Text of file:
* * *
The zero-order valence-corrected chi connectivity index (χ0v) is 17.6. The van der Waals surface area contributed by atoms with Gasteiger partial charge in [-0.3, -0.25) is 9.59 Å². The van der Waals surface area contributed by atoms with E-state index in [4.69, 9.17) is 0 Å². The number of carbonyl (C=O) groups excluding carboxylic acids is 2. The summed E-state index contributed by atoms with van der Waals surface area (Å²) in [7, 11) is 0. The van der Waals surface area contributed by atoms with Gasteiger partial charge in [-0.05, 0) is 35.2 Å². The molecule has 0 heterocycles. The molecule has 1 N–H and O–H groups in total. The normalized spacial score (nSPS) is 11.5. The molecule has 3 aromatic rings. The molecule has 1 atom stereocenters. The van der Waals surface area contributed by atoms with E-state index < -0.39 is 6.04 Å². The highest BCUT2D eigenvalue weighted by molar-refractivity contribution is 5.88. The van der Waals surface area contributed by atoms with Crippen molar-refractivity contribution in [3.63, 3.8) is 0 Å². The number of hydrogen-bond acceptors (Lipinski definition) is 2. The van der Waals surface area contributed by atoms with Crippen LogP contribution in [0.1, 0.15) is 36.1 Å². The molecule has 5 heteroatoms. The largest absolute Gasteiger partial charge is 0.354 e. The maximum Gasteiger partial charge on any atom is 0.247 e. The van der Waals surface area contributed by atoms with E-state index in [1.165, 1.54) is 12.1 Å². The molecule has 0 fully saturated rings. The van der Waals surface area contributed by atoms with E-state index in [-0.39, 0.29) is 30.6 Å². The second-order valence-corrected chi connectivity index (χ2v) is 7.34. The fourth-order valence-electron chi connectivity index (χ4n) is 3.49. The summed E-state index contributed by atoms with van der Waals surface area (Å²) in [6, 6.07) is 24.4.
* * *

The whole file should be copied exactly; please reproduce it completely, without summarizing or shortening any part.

The zero-order valence-corrected chi connectivity index (χ0v) is 17.6. The van der Waals surface area contributed by atoms with Gasteiger partial charge in [-0.3, -0.25) is 9.59 Å². The van der Waals surface area contributed by atoms with E-state index in [4.69, 9.17) is 0 Å². The number of carbonyl (C=O) groups excluding carboxylic acids is 2. The summed E-state index contributed by atoms with van der Waals surface area (Å²) in [7, 11) is 0. The van der Waals surface area contributed by atoms with Gasteiger partial charge in [-0.05, 0) is 35.2 Å². The molecule has 0 heterocycles. The molecule has 1 N–H and O–H groups in total. The normalized spacial score (nSPS) is 11.5. The molecule has 3 aromatic rings. The molecule has 1 atom stereocenters. The van der Waals surface area contributed by atoms with E-state index < -0.39 is 6.04 Å². The highest BCUT2D eigenvalue weighted by molar-refractivity contribution is 5.88. The van der Waals surface area contributed by atoms with Crippen molar-refractivity contribution in [3.63, 3.8) is 0 Å². The number of hydrogen-bond acceptors (Lipinski definition) is 2. The van der Waals surface area contributed by atoms with Crippen LogP contribution in [0.1, 0.15) is 36.1 Å². The molecule has 5 heteroatoms. The largest absolute Gasteiger partial charge is 0.354 e. The maximum Gasteiger partial charge on any atom is 0.247 e. The van der Waals surface area contributed by atoms with E-state index in [1.165, 1.54) is 12.1 Å². The molecule has 0 fully saturated rings. The van der Waals surface area contributed by atoms with E-state index in [-0.39, 0.29) is 30.6 Å². The second-order valence-corrected chi connectivity index (χ2v) is 7.34. The fourth-order valence-electron chi connectivity index (χ4n) is 3.49. The summed E-state index contributed by atoms with van der Waals surface area (Å²) in [6, 6.07) is 24.4.